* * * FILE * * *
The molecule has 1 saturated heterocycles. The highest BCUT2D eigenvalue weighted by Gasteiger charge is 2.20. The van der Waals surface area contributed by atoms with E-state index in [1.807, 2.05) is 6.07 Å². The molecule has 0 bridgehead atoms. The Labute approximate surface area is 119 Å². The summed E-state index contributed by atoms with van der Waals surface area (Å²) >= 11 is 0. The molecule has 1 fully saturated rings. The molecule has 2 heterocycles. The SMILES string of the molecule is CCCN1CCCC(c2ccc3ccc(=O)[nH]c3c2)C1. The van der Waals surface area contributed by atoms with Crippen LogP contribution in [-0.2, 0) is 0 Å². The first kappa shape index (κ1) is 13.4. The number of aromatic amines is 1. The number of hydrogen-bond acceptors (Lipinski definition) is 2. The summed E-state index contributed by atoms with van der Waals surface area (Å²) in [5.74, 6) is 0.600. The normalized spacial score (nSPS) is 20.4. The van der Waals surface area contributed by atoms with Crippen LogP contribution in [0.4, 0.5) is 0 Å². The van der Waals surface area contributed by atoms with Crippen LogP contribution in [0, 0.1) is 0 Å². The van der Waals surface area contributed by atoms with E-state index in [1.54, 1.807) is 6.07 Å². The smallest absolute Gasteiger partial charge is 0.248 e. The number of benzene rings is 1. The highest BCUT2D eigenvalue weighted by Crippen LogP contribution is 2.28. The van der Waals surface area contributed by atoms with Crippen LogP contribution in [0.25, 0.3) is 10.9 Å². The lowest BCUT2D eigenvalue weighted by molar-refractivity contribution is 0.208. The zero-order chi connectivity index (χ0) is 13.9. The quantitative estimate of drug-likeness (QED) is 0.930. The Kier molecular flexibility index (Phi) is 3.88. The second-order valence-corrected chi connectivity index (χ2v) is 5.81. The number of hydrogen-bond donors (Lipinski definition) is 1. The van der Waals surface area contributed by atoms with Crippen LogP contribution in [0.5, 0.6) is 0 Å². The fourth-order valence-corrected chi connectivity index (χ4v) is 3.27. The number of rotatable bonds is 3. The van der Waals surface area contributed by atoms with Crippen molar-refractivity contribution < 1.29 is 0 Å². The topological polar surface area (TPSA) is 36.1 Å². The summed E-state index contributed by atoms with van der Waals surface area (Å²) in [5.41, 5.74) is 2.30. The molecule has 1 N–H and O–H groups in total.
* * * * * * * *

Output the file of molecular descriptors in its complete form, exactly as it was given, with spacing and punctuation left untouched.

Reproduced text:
The molecule has 1 saturated heterocycles. The highest BCUT2D eigenvalue weighted by Gasteiger charge is 2.20. The van der Waals surface area contributed by atoms with E-state index in [1.807, 2.05) is 6.07 Å². The molecule has 0 bridgehead atoms. The Labute approximate surface area is 119 Å². The summed E-state index contributed by atoms with van der Waals surface area (Å²) >= 11 is 0. The molecule has 1 fully saturated rings. The molecule has 2 heterocycles. The SMILES string of the molecule is CCCN1CCCC(c2ccc3ccc(=O)[nH]c3c2)C1. The van der Waals surface area contributed by atoms with Crippen LogP contribution in [-0.2, 0) is 0 Å². The first kappa shape index (κ1) is 13.4. The number of aromatic amines is 1. The number of hydrogen-bond acceptors (Lipinski definition) is 2. The summed E-state index contributed by atoms with van der Waals surface area (Å²) in [5.74, 6) is 0.600. The normalized spacial score (nSPS) is 20.4. The van der Waals surface area contributed by atoms with Crippen LogP contribution in [0.4, 0.5) is 0 Å². The van der Waals surface area contributed by atoms with Crippen LogP contribution in [0, 0.1) is 0 Å². The van der Waals surface area contributed by atoms with E-state index in [1.54, 1.807) is 6.07 Å². The smallest absolute Gasteiger partial charge is 0.248 e. The number of benzene rings is 1. The highest BCUT2D eigenvalue weighted by Crippen LogP contribution is 2.28. The van der Waals surface area contributed by atoms with Crippen LogP contribution in [0.25, 0.3) is 10.9 Å². The lowest BCUT2D eigenvalue weighted by molar-refractivity contribution is 0.208. The zero-order chi connectivity index (χ0) is 13.9. The quantitative estimate of drug-likeness (QED) is 0.930. The Kier molecular flexibility index (Phi) is 3.88. The second-order valence-corrected chi connectivity index (χ2v) is 5.81. The number of hydrogen-bond donors (Lipinski definition) is 1. The van der Waals surface area contributed by atoms with Crippen LogP contribution in [0.5, 0.6) is 0 Å². The fourth-order valence-corrected chi connectivity index (χ4v) is 3.27. The number of rotatable bonds is 3. The van der Waals surface area contributed by atoms with Crippen molar-refractivity contribution < 1.29 is 0 Å². The topological polar surface area (TPSA) is 36.1 Å². The summed E-state index contributed by atoms with van der Waals surface area (Å²) in [5.41, 5.74) is 2.30. The molecule has 1 N–H and O–H groups in total.